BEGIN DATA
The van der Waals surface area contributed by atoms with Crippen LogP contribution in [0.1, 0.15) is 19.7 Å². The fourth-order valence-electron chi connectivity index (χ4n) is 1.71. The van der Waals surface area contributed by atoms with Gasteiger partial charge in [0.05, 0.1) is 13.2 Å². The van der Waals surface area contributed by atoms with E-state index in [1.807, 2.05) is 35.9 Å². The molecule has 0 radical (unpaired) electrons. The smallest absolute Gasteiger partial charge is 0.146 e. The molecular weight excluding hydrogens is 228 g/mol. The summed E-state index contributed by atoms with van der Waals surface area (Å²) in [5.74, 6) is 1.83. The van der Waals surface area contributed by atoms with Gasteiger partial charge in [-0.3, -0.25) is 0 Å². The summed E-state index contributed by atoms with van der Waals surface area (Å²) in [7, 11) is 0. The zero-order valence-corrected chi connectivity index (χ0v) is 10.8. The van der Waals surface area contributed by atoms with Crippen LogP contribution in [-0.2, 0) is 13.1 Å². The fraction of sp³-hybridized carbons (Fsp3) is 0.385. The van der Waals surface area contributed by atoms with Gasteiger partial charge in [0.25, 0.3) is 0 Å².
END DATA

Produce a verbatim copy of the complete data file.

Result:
The van der Waals surface area contributed by atoms with Crippen LogP contribution in [0.1, 0.15) is 19.7 Å². The fourth-order valence-electron chi connectivity index (χ4n) is 1.71. The van der Waals surface area contributed by atoms with Gasteiger partial charge in [0.05, 0.1) is 13.2 Å². The van der Waals surface area contributed by atoms with E-state index in [1.807, 2.05) is 35.9 Å². The molecule has 0 radical (unpaired) electrons. The smallest absolute Gasteiger partial charge is 0.146 e. The molecular weight excluding hydrogens is 228 g/mol. The summed E-state index contributed by atoms with van der Waals surface area (Å²) in [5.74, 6) is 1.83. The van der Waals surface area contributed by atoms with Gasteiger partial charge in [-0.3, -0.25) is 0 Å². The summed E-state index contributed by atoms with van der Waals surface area (Å²) in [7, 11) is 0. The zero-order valence-corrected chi connectivity index (χ0v) is 10.8. The van der Waals surface area contributed by atoms with Crippen LogP contribution in [-0.2, 0) is 13.1 Å². The fraction of sp³-hybridized carbons (Fsp3) is 0.385. The van der Waals surface area contributed by atoms with Gasteiger partial charge in [0.25, 0.3) is 0 Å².